Mexico police chief, three others killed in Oaxaca
The 'drug smuggling cartels' can cover a lot mischief. Political assassination, for instance. It's hard to know what's really going on. But it is clear that being the Chief of Police in most of Mexico is a very, very dangerous job.
OAXACA, Mexico, Jan 30 (Reuters) - Gunmen shot dead a local police chief and three other people on Wednesday in Oaxaca, a politically tense southern Mexican city where leftists held a months-long siege in 2006.
Oaxaca state Gov. Ulises Ruiz said the murders were linked to drug smuggling cartels whose violent turf wars killed more than 2,500 people across Mexico last year.
Local police chief Alejandro Barrita was in charge of police units guarding banks and businesses on Oaxaca, a pretty colonial city still scarred by the protests of 2006.
Barrita was killed while he was exercising in a city park. The gunmen also killed his bodyguard and two other people doing exercise in the park, state police director Daniel Camarena told reporters.
Ruiz said the killings were a response to the increased military presence in Oaxaca. President Felipe Calderon has sent 25,000 troops across Mexico to try to control the escalating violence between rival drug gangs.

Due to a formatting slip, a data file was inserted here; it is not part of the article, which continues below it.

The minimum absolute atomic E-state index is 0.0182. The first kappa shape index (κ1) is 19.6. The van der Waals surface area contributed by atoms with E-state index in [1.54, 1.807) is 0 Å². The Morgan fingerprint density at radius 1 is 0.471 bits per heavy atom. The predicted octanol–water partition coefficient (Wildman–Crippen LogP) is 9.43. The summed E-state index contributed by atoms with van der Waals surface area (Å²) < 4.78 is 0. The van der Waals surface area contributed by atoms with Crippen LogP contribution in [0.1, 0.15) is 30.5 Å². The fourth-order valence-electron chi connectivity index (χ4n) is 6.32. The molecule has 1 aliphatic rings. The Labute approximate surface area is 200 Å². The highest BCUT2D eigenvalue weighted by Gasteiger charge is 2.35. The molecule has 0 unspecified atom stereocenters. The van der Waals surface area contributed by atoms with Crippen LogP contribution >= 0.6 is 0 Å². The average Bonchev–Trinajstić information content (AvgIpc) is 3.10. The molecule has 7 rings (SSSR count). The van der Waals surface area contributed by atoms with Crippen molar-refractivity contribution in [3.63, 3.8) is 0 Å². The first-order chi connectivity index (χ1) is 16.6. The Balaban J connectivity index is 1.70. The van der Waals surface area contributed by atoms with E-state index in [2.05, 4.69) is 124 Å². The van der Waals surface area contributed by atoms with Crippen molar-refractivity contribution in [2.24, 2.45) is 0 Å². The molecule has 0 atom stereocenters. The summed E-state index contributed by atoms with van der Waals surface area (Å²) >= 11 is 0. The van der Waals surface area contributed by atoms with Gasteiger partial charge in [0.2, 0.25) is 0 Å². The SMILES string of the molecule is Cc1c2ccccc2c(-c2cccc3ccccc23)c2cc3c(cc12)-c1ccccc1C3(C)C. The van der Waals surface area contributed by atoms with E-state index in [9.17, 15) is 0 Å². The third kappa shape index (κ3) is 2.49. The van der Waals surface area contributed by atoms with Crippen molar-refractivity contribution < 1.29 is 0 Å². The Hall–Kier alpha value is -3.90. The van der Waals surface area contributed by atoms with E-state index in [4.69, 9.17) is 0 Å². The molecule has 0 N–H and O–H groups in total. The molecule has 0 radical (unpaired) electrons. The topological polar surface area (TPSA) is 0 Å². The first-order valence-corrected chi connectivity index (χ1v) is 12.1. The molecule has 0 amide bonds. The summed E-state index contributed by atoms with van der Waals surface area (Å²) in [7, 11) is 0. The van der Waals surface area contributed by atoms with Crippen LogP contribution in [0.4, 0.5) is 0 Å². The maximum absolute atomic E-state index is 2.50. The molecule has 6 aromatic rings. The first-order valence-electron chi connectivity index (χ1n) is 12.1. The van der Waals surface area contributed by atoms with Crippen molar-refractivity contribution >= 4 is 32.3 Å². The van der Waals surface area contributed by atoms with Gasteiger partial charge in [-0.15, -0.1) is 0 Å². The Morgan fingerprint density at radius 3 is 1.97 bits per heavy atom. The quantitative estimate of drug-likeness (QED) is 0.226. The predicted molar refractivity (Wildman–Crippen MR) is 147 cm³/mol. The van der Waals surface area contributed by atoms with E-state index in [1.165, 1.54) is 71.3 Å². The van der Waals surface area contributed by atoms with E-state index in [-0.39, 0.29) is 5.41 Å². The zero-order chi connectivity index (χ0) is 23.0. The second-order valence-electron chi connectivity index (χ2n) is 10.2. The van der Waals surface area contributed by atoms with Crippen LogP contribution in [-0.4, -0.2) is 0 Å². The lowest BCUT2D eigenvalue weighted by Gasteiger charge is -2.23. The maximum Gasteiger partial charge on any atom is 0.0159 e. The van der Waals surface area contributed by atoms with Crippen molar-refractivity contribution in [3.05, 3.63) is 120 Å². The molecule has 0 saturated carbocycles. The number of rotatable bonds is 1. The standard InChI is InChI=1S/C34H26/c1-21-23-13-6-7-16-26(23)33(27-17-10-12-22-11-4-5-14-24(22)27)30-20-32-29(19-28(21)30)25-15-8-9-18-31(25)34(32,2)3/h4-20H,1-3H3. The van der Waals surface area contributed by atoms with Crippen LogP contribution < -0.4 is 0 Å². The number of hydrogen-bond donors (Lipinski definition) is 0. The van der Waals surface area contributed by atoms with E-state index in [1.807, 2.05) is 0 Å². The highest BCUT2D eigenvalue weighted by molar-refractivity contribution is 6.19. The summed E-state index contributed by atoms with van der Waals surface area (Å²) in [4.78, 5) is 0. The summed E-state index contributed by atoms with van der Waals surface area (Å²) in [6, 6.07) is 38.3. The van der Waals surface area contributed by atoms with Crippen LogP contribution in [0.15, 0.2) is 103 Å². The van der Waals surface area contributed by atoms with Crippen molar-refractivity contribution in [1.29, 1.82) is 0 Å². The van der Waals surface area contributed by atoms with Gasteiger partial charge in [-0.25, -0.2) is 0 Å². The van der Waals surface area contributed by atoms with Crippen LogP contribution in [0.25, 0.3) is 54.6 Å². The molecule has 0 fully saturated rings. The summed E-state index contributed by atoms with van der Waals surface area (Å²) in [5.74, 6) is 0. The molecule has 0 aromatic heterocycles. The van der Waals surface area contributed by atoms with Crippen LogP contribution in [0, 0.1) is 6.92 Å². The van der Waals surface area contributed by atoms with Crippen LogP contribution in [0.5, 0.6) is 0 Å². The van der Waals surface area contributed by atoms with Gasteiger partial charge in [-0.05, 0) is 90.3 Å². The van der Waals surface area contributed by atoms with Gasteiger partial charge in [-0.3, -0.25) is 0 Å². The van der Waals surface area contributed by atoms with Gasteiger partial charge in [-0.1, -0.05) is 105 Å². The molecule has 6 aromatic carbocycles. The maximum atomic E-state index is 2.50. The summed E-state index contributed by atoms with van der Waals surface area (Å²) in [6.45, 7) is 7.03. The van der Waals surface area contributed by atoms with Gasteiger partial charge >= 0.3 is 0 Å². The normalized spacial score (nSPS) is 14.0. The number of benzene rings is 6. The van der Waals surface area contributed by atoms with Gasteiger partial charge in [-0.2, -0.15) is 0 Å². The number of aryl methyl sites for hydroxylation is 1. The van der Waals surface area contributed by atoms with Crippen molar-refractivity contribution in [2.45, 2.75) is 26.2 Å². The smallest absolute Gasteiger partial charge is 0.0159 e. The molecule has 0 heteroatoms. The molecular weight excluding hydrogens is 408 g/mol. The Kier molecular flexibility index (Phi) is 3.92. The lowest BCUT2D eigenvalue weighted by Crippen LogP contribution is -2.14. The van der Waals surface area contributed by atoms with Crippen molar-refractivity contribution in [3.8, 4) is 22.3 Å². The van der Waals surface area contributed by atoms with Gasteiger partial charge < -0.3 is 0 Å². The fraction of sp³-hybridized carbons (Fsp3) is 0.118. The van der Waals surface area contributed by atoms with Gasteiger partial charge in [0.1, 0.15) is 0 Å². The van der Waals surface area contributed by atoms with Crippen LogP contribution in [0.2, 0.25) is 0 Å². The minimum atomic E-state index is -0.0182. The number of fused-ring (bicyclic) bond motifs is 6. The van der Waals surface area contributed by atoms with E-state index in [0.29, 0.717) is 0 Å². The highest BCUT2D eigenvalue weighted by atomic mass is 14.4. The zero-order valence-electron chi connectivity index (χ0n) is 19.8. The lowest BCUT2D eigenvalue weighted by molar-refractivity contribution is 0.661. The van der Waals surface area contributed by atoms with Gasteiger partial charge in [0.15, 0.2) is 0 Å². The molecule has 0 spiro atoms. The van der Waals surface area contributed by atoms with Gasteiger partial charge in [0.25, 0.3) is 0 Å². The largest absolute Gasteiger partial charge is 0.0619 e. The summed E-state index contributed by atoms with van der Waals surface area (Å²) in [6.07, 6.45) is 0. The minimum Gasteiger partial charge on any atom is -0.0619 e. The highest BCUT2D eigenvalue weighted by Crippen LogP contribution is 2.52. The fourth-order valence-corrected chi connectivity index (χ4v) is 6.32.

"This is a result of the fight against organized crime and ... is causing the deaths of our police chiefs," Ruiz told local radio.
Camarena said he was also investigating other motives.
Mexican rebel group Popular Revolutionary Army, or EPR, bombed natural gas and oil pipelines in 2007 to demand the release of two leftist activists it says were seized by the government in May in Oaxaca.
Oaxaca, a popular stop for European and U.S. tourists, in 2006 faced a violent conflict between state police and protesters calling for Ruiz to resign. (Reporting by Paulina Valencia; Editing by Cynthia Osterman)
Mexico police chief, three others killed in Oaxaca | Reuters